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107.  Southern Natural Gas Co., 124 FERC ¶ 61,145 (2008) (pipeline modified Rate Schedule FT to allow a single contract option for multiple shippers affiliated with a single agent or asset manager); Florida Gas Transmission Co., LLC, 128 FERC ¶ 61,284 (2009), order on compliance filing, Docket No. RP09-922-001 (Nov. 17, 2009) (pipeline modified provisions of Rate Schedules FT and IT to allow a single contract option for multiple shippers that have designated a single agent on their behalf); Transcontinental Gas Pipe Line Corp., Docket No. RP10-1099-000 (Sept. 14, 2010) (delegated letter order) (pipeline modified provisions of Rate Schedules IT, PAL and Pooling, and ICTS to allow a single contract option for multiple shippers that have designated a single agent on their behalf); Tennessee Gas Pipeline Co., L.L.C., 142 FERC ¶ 61,200 (2013) (pipeline modified provisions of Rate Schedules FT, IT and PAL to allow a single contract option for multiple shippers that have designated a single agent on their behalf).

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108.  See, e.g., Southern, 124 FERC ¶ 61,145 at P 12. As the Commission explained, multi-party agreements must include joint and several liability to comply with the Commission's shipper-must-have-title policy. Without joint and several liability, shippers under the multi-party agreement that are not liable for the total charges under the agreement would be in violation of the Commission's shipper-must-have-title policy to the extent they used capacity in excess of that for which they were liable to pay.

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109.  See, e.g., Florida Gas Transmission Co., LLC, 126 FERC ¶ 61,055 (2009).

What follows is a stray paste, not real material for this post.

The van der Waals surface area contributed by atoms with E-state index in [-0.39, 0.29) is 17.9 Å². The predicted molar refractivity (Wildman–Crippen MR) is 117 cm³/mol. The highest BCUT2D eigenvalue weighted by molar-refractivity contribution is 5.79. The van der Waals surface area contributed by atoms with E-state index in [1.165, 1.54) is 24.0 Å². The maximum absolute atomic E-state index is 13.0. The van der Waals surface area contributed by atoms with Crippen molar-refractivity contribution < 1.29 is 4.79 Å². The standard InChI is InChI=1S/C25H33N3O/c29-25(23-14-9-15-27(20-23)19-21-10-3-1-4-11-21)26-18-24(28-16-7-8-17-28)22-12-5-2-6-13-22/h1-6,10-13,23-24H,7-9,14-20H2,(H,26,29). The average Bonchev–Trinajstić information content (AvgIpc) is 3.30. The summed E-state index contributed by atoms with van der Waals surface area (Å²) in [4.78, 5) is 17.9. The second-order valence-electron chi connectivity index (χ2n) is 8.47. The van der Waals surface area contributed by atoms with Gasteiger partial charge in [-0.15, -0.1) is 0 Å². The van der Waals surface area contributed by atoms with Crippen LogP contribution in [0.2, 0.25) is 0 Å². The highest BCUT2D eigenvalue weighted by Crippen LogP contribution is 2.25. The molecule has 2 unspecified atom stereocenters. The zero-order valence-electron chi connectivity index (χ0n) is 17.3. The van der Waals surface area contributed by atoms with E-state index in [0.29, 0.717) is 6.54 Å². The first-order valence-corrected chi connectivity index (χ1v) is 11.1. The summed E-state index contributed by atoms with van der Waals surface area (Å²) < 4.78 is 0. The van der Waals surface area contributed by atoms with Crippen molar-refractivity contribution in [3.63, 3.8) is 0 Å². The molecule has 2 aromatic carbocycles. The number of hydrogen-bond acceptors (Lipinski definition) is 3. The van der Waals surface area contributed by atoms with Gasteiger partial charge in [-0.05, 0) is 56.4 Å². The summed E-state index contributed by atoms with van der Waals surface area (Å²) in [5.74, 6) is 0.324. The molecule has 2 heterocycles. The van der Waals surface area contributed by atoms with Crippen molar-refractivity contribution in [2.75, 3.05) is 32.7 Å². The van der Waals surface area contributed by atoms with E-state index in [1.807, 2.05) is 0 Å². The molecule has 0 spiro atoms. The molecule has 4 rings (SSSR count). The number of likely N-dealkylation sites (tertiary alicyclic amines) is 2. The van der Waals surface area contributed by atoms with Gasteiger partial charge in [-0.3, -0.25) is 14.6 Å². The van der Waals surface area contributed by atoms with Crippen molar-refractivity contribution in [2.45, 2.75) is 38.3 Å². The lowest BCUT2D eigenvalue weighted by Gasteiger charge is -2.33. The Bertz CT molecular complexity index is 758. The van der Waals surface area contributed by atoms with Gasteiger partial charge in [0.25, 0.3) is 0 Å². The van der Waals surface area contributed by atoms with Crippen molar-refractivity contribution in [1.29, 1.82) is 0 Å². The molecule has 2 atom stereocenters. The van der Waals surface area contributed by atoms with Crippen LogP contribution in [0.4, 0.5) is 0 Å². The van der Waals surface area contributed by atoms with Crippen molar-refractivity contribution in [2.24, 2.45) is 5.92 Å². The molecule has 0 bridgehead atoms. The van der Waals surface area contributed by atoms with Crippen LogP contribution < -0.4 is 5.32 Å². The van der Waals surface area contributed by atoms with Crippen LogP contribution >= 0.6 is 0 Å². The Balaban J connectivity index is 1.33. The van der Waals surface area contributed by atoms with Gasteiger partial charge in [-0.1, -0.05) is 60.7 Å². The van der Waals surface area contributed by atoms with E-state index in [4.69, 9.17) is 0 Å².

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110.  See, e.g., Southern Natural Gas Co., Transmittal, Docket No. RP01-205-016 (May 14, 2009); Southern, 124 FERC ¶ 61,145. The affiliates were Alabama Power Company, Georgia Power Company, Gulf Power Company, Mississippi Power Company, Savannah Electric and Power Company and Southern Power Company.

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111.  North American Energy Standards Board, Gas-Electric Harmonization Committee Report, at 4 (September 2012) (“although this Committee has identified discrete areas where standards could be considered, the Committee recognizes that the ability of NAESB to reach consensus on certain standards may not be possible absent further policy guidance by regulators or other appropriate public bodies”).

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112.  FERC-545 covers rate change filings made by natural gas pipelines, including tariff changes.

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113.  FERC-549C covers Standards for Business Practices of Interstate Natural Gas Pipelines.

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114.  An estimated 166 natural gas pipelines (Part 284 program) are affected by this NOPR. Although some natural gas pipeline companies may utilize business practices that satisfy parts of the proposals in this NOPR (e.g., provide additional nomination opportunities), the full cost of industry compliance is estimated for the total number of approximately 166 potential respondents.

115.  Wage data is based on the Bureau of Labor Statistics data for 2012 (“May 2012 National Industry-Specific Occupational Employment and Wage Estimates, [for] Sector 22—Utilities” at http://bls.gov/​oes/​current/​naics2_​22.htm) and is compiled for the top 10 percent earned. For the estimate of the benefits component, see http://www.bls.gov/​news.release/​ecec.nr0.htm.